Picks and Pans Review: Tennessee William's Sweet Bird of Youth

UPDATED 10/02/1989 at 01:00 AM EDT Originally published 10/02/1989 at 01:00 AM EDT

NBC (Sun., Oct. 1, 9 P.M. ET)

C+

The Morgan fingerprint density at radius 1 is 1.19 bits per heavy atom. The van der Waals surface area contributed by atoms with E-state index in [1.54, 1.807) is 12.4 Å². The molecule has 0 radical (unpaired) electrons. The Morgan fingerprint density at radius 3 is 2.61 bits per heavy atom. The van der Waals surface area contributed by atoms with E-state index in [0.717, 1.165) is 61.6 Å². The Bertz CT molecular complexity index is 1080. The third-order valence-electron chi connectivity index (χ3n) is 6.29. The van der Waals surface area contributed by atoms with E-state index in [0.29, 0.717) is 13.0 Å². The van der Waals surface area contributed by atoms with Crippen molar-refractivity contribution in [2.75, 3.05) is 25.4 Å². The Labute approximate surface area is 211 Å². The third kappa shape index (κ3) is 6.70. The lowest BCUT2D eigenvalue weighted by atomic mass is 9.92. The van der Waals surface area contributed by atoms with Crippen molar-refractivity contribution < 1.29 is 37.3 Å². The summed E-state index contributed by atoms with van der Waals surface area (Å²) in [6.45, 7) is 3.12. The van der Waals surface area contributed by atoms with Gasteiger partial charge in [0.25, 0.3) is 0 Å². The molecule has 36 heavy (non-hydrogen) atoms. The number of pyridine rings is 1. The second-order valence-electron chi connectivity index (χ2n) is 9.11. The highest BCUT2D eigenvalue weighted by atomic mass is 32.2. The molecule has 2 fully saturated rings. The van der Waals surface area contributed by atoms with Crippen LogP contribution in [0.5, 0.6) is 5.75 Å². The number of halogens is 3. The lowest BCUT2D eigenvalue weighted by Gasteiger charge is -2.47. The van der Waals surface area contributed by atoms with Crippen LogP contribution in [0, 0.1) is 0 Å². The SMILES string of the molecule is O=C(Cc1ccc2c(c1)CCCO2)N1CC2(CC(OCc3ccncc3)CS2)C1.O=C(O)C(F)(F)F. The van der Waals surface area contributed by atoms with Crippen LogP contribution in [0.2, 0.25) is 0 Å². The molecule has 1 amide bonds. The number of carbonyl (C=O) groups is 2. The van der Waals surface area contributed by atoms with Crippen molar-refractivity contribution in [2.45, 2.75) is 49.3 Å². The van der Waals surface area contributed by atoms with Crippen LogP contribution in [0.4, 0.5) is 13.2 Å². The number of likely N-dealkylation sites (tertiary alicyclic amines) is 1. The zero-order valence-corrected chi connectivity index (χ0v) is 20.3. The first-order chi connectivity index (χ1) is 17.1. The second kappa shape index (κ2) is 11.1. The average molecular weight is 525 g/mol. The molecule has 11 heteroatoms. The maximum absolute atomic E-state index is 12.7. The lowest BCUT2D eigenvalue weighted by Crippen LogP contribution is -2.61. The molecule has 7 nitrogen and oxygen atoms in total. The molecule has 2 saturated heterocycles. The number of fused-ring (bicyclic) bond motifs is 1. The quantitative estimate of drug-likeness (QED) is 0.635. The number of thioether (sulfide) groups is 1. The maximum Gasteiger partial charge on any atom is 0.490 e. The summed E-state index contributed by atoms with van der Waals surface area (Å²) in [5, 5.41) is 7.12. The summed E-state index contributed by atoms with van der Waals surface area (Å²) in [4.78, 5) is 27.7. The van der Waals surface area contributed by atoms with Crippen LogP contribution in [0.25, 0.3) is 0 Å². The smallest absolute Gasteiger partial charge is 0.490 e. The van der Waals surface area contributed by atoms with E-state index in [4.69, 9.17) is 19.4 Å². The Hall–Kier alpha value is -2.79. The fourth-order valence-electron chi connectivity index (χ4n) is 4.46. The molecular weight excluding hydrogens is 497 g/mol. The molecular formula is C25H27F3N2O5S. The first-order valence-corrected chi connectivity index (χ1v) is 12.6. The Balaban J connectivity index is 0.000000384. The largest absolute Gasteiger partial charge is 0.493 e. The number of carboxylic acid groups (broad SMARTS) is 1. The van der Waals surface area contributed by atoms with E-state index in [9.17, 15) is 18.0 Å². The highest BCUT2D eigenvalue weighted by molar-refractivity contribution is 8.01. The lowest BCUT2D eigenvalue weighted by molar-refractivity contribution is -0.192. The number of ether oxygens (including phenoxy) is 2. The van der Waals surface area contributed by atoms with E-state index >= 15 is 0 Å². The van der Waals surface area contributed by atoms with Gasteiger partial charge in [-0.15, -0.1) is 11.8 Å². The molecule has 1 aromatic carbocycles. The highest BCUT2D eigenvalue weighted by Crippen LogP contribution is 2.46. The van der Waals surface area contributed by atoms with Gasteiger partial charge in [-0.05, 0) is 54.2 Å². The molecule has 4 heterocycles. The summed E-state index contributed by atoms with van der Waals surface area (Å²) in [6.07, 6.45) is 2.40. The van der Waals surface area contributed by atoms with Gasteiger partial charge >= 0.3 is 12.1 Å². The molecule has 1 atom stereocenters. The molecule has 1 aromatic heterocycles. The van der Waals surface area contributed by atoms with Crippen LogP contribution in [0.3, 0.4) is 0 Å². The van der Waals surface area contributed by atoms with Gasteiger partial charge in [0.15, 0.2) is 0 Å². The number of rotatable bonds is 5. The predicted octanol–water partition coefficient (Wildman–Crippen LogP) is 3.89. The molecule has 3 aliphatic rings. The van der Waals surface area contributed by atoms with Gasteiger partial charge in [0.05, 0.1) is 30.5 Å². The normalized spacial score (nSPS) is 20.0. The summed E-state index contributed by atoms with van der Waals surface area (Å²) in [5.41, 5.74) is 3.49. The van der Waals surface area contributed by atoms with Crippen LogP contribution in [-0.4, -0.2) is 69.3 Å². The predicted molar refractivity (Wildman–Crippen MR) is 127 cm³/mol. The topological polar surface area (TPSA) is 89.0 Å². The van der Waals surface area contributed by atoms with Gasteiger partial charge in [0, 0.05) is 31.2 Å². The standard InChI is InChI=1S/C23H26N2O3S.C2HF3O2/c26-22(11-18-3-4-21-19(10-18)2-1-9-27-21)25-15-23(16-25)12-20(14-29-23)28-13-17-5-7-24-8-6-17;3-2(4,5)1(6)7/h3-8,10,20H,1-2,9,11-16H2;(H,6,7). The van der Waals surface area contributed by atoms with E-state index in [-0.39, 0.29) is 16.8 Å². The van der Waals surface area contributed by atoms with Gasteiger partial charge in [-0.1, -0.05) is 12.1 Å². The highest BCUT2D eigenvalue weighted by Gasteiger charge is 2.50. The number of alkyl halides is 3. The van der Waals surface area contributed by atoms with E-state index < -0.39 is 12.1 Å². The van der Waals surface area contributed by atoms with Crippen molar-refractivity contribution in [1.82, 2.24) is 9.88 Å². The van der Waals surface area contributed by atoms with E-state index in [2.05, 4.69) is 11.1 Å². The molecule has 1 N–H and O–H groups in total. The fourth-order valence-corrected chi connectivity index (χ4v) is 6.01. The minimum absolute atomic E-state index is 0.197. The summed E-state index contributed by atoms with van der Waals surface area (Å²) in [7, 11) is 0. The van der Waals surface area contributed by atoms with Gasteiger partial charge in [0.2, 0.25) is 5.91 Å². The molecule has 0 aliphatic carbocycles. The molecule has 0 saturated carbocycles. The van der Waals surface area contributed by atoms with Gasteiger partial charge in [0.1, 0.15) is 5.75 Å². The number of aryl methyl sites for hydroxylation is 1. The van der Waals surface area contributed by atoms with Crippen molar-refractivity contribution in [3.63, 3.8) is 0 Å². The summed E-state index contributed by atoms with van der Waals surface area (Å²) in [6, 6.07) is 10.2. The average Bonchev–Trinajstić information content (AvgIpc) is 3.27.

Elizabeth Taylor, as an aging alcoholic movie queen, and Mark Harmon, as the ambitious drifter who sees Taylor as his ticket to bigger things, star in this sometimes slow-moving retelling of the classic Williams play and 1962 movie. Taylor (whose Oscar nominations include those for Williams's Cat on a Hot Tin Roof and Suddenly, Last Summer) and Harmon give sturdy performances. There is plenty of Williamsesque fussing and boozing. Newcomer Cheryl Paris (see page 48) plays Heavenly and fits the part. But while Harmon and Taylor give off occasional steam, they never really come to a full boil. And Harmon also sports a woefully unflattering '50s haircut (cover those ears, Mark!). Rip Torn (who appeared in the '62 movie, which starred Paul Newman and Geraldine Page) and Valerie Perrine add effective supporting touches. Liz's son, actor Michael Wilding, has a cameo as a Hollywood producer. Idiosyncratic film director Nicolas (The Man Who Fell to Earth) Roeg gives us endless close-ups of his two stars' dazzling blue eyes—but the production doesn't add up to anything memorable.

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